In brand writing, it is often tempting for companies to fall into a trap of industry jargon and to attempt to use the most savvy, “SEO-driven,” “social media-friendly” language as possible. And while there is an undeniable strategy for crafting copy that checks each marketing item on a list, there is also an undeniable need for authenticity in a brand’s presentation.
Every couple of years, as technology changes and consumerism evolves, there is a shift in marketing expectations. What companies need from their marketing staff or consultants changes. The job description pivots. Activities like cold-calling are archaic; blanketed mass emails also seem impersonal and ineffective. According to Simply Measured, “Engagement” (e.g., likes, shares, etc.) is considered the most important metric for evaluating social media marketing success, with 80% of marketers identifying it as one of the top three metrics (the other two include, udience size (61%) and website traffic (56%)).
Part of the participative engagement process is customers’ need to hear a good story. They don’t want the same generic, feature-driven language. They want to hear about the impetus behind the brand, to hear the vulnerability and the passion in the founders’ voices, to read all of the vibrant and real human interest nuggets that go with the story. It is not something that can be faked, it has to be legitimate and experienced.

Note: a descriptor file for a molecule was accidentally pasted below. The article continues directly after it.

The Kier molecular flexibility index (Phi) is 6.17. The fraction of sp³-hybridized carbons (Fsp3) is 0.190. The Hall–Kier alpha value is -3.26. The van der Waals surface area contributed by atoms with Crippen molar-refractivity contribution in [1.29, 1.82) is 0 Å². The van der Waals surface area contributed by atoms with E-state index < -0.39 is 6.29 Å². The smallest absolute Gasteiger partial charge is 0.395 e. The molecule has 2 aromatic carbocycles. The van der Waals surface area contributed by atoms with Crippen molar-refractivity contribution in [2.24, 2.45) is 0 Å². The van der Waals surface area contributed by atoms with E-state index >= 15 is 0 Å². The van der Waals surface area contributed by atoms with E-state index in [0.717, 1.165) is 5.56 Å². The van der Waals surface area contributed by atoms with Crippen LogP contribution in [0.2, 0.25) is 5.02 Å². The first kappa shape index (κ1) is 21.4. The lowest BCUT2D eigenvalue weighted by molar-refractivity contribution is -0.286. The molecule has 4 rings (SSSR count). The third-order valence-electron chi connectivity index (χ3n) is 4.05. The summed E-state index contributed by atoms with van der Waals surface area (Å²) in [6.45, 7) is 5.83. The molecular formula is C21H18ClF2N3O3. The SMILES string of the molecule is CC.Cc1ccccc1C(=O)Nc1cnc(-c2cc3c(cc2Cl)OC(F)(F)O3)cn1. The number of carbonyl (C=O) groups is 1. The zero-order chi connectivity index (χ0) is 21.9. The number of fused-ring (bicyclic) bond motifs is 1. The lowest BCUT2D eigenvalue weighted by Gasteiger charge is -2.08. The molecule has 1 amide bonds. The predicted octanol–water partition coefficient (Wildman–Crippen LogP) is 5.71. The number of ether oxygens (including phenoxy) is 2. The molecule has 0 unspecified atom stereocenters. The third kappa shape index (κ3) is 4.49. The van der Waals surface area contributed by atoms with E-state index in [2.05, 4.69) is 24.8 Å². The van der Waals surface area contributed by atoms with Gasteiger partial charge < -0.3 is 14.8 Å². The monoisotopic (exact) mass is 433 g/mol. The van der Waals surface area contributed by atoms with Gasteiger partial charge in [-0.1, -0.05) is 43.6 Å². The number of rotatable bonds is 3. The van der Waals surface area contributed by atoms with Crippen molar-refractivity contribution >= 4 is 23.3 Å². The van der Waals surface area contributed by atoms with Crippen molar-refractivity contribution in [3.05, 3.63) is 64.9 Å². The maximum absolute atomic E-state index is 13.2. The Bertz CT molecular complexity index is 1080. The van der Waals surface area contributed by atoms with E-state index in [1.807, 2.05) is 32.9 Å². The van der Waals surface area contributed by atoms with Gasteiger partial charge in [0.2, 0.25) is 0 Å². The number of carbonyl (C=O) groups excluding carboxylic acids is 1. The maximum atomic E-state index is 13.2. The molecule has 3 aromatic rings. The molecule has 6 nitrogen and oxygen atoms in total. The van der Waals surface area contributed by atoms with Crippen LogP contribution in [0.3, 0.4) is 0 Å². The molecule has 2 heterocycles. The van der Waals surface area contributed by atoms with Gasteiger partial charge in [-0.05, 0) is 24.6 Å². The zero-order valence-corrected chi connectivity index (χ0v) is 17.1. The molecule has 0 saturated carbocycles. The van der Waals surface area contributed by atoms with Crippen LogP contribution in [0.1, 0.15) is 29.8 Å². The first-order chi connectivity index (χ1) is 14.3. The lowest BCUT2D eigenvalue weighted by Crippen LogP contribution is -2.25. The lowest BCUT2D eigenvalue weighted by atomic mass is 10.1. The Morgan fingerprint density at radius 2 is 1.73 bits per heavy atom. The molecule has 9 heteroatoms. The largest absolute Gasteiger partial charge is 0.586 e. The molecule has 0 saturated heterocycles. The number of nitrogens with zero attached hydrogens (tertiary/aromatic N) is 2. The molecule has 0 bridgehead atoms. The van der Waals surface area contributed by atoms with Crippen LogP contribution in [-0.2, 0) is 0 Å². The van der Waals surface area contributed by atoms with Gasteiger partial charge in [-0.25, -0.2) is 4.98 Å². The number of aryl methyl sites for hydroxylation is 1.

“Be yourself. The world worships the original.” – Ingrid Bergman
People are really good at sniffing out copy that lacks true enthusiasm and consistency. Just like we are hard wired to screen calls from unknown numbers, we are also getting better and better at denying companies that don’t speak from the soul.
One of my favorite writing projects this week has been developing brand copy and messaging points for Natalie Fox – NYC – a collection of luxury, knitted bags for ambitious, on-trend city women. The founders have worked tirelessly to bring this collection to market, but they do not want to hurry or scramble the copy development so close to the finish line. The founders know exactly the type of woman they have designed the bag for, and have done hundreds of hours of research, development and strategy over the past year. This intrinsic understanding takes time, patience and reflection. You would not rush the development of your product or service, so don’t rush the foundational messaging.
The next time you sit down at your computer: visualize the people you wish to speak to, take time to craft the language to truly resonate, and communicate without pretense.